Posts Tagged ‘http’

Setting Headers on URL Requests with Groovy

Posted in Code on February 6th, 2014 by ataylor284 – 1 Comment

The Java URL class can be used to send quick and dirty HTTP requests. In Groovy, it’s especially convenient to quickly get content from the web. This one-liner will fetch the page’s contents:

def webpage = "http://www.example.com/someUrl".toURL().text

Although it’s not well documented, Groovy also provides a convenient way to set headers on the request:

def json = "http://www.example.com/api/myresouce".toURL().
    getText(requestProperties: [Accept: 'application/json'])

See also: Url.getText(Map parameters)

Logging HttpBuilder traffic

Posted in Code on October 18th, 2013 by ataylor284 – Be the first to comment

Groovy and HttpBuilder are a nice way to write quick scripts to exercise web services. It’s especially useful when it’s just a bit too complex for something like curl. Unfortunately, there’s no quick way to trace all the I/O as with curl’s –trace, but turning on logging isn’t too difficult.

HttpBuilder uses HttpClient, which does some logging with Apache’s commons-logging. Without any additional libraries or configuration, it will fall back on Java’s java.util.logging package. Java expects it’s logging configuration in a properties file. Here’s a minimal config:

handlers=java.util.logging.ConsoleHandler
java.util.logging.ConsoleHandler.level=FINEST
.level=FINEST
httpclient.wire.header.level=FINEST
org.apache.commons.httpclient.level=FINEST

Launch groovy with the right system property, and all the output will be logged.

groovy -Djava.util.logging.config.file=logging.properties \
  MyHttpBuilderScript.groovy

Simple Servlets in Groovy

Posted in Code on February 29th, 2012 by ataylor284 – 12 Comments

A feature I miss in groovy is a simple way to create a self-contained web server without a web container like Tomcat. Python, in particular, has a nice solution for this with its HTTPServer class. It’s not something to write a full application with, but it’s an extremely convenient tool to have available.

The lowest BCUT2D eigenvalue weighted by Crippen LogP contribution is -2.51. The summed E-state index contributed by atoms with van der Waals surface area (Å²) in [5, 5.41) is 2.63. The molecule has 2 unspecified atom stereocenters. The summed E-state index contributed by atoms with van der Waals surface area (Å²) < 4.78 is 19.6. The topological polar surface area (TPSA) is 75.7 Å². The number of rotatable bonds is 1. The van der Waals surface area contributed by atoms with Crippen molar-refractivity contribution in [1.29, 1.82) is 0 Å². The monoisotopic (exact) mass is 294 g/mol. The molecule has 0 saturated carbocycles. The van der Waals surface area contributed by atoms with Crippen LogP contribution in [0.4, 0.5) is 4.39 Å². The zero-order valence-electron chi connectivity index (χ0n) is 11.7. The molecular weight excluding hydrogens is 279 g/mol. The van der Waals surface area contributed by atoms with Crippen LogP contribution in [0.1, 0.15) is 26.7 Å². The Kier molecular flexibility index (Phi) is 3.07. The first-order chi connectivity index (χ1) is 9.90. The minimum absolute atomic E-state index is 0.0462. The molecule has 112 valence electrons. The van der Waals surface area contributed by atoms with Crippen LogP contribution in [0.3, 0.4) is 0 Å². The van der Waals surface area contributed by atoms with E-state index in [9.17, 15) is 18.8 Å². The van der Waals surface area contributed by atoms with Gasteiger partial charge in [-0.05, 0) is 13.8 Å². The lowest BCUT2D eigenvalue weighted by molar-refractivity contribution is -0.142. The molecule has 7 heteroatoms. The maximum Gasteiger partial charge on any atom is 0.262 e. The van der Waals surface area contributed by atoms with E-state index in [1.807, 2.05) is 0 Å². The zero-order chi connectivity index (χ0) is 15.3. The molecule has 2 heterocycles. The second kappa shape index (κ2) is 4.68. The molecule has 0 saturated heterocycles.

The best solution I’ve found is Jetty, the embedded Java web server. It has a nice simple interface and runs any Servlet right out of your script:

@Grab(group='org.mortbay.jetty', module='jetty-embedded', version='6.1.26')
import org.mortbay.jetty.Server
import org.mortbay.jetty.servlet.*

def runWithJetty(servlet, port) {
   def jetty = new Server(port)
   def context = new Context(jetty, '/', Context.SESSIONS)
   context.addServlet(new ServletHolder(servlet), '/*')
   jetty.start()
}

Groovy has groovlets and GroovyServlet, a nice little wrapper for writing Servlets. However, it requires you to structure your project in a specific way: each Servlet in a separate file, mapped to URI paths by file name.

By hooking up ServletCategory and ServletBinding to a closure, it’s possible to get the nice features of groovlets without the GroovyServlet limitations:

@Grab(group='org.mortbay.jetty', module='jetty-embedded', version='6.1.26')
import org.mortbay.jetty.Server
import org.mortbay.jetty.servlet.*
import groovy.servlet.*
import javax.servlet.http.*
import javax.servlet.ServletConfig

class SimpleGroovyServlet extends HttpServlet {
    def requestHandler
    def context
    void init(ServletConfig config) {
        super.init(config)
        context = config.servletContext
    }
    void service(HttpServletRequest request, HttpServletResponse response) {
        requestHandler.binding = new ServletBinding(request, response, context)
        use (ServletCategory) {
            requestHandler.call()
        }
    }
    static void run(int port, Closure requestHandler) {
        def servlet = new SimpleGroovyServlet(requestHandler: requestHandler)
        def jetty = new Server(port)
        def context = new Context(jetty, '/', Context.SESSIONS)
        context.addServlet(new ServletHolder(servlet), '/*')
        jetty.start()
    }
}

Combined with the above, a simple self-contained web server becomes as clean and concise as groovy should be:

SimpleGroovyServlet.run(8080) { ->
    response.contentType = 'text/plain'
    println "hello world!"
    println "my path is ${request.pathInfo}"
    println "my params are $params"
}

Guess the Content-type from Filename

Posted in Code on January 17th, 2012 by ataylor284 – Be the first to comment

Java has a helpful little function for guessing the content-type based on the file name:

URLConnection.getFileNameMap().getContentTypeFor(filename)

You can check out — or customize — the mappings which are stored in $JRE_HOME/lib/content-types.properties.

So if you’re serving up a file and you’re not quite sure what content-type to use, let Java take a guess.